Celestine Blue Hemalum
An Acid Resistant Nuclear Stain

Solutions

A progressive alum hematoxylin, such as Mayer's (Langeron's) or Cole's.
Proescher & Arkush' iron alum-celestine blue, or Lendrum & MacFarlane's modification of it.

Tissue sample
5µ paraffin sections of neutral buffered formalin fixed tissue are suitable. Other fixatives are likely to be satisfactory.

Method

  1. Bring sections to water via xylene and ethanol.
  2. Place into the iron alum-celestine blue solution for 10 minutes.
  3. Wash with tap water.
  4. Place into the alum hematoxylin for 10 minutes.
  5. Wash with water to blue.
  6. Continue with the counterstain

Expected results

Notes

  1. Celestine blue B may stain celloidin, obscuring the background.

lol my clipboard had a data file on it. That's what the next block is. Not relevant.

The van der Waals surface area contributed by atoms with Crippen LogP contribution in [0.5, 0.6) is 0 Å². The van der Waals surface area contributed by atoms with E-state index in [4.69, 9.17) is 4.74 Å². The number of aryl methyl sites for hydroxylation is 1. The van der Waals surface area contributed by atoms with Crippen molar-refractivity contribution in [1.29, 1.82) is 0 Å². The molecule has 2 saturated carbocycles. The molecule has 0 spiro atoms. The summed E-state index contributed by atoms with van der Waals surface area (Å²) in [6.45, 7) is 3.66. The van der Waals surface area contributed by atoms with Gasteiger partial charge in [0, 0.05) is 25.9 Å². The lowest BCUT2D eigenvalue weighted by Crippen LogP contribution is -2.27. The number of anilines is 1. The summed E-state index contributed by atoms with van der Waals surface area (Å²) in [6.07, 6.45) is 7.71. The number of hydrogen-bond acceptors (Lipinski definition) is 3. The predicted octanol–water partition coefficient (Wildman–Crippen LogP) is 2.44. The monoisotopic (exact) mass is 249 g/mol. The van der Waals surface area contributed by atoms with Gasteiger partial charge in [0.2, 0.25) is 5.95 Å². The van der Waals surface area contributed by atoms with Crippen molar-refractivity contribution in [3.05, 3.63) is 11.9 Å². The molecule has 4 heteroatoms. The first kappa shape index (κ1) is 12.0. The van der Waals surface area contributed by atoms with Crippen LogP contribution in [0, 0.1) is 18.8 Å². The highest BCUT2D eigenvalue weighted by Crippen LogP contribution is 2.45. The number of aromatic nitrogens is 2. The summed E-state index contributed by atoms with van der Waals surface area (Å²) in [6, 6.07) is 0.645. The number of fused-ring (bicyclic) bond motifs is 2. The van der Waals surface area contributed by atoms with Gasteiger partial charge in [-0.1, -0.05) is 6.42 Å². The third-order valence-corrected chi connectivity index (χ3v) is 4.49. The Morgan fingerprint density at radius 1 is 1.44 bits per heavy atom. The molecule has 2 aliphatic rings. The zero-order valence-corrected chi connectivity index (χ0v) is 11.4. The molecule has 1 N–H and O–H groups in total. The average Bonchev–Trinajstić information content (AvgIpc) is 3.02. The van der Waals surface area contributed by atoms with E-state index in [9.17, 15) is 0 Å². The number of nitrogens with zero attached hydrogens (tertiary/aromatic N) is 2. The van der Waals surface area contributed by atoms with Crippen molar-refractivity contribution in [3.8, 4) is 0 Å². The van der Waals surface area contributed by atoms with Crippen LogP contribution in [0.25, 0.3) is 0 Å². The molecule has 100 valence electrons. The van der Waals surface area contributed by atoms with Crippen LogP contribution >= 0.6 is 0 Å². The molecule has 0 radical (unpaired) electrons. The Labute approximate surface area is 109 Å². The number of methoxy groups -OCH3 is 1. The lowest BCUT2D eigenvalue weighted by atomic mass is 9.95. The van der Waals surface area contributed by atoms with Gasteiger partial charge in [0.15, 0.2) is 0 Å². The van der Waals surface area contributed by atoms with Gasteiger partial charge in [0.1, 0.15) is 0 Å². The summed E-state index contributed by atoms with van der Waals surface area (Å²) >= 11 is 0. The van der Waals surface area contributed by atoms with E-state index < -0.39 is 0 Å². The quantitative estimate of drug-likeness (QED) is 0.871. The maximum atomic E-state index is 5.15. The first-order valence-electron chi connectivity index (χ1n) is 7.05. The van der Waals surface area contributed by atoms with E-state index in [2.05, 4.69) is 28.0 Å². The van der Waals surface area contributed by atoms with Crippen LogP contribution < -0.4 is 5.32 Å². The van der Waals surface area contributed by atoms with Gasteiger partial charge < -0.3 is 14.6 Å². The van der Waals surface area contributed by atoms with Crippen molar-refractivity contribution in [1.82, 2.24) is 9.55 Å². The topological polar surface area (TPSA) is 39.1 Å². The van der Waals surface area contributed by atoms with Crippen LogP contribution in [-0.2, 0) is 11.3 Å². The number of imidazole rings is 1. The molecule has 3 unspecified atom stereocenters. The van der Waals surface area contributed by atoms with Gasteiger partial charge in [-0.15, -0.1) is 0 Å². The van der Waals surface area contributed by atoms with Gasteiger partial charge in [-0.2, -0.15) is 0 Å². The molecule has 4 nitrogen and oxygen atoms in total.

2. The ferric mordanted celestine blue B attaches to DNA phosphate groups. The celestine blue B is then replaced by hematein, leaving an acid resistant, ferric mordanted nuclear stain.
  3. Some workers use 5% iron alum instead of solution A, claiming similar staining
  4. The celestine blue B solution was originally used without hemalum and counterstained with eosin Y. This has been suggested as a substitute for Hematoxylin and Eosin.

 

Reference
Culling, C.F.A., Allison, R.T. and Barr, W.T.
Cellular Pathology Technique, Ed.4.
Butterworth, London, UK.

Bancroft, J.D. and Stevens A. (1982)
Theory and practice of histological techniques Ed. 2
Churchill Livingstone, Edinburgh & London, UK.

Humason, G. L., (1967)
Animal tissue techniques, Ed. 2
W. H. Freeman and Company, San Francisco, Ca, USA

Drury, R.A.B. and Wallington, E.A., (1980)
Carleton's histological technique Ed. 5
Oxford University Press, Oxford, UK.

Putt, F. A.
Manual of Histopathological Staining Methods
John Wiley & Sons, New York, NY., USA

 


 

 

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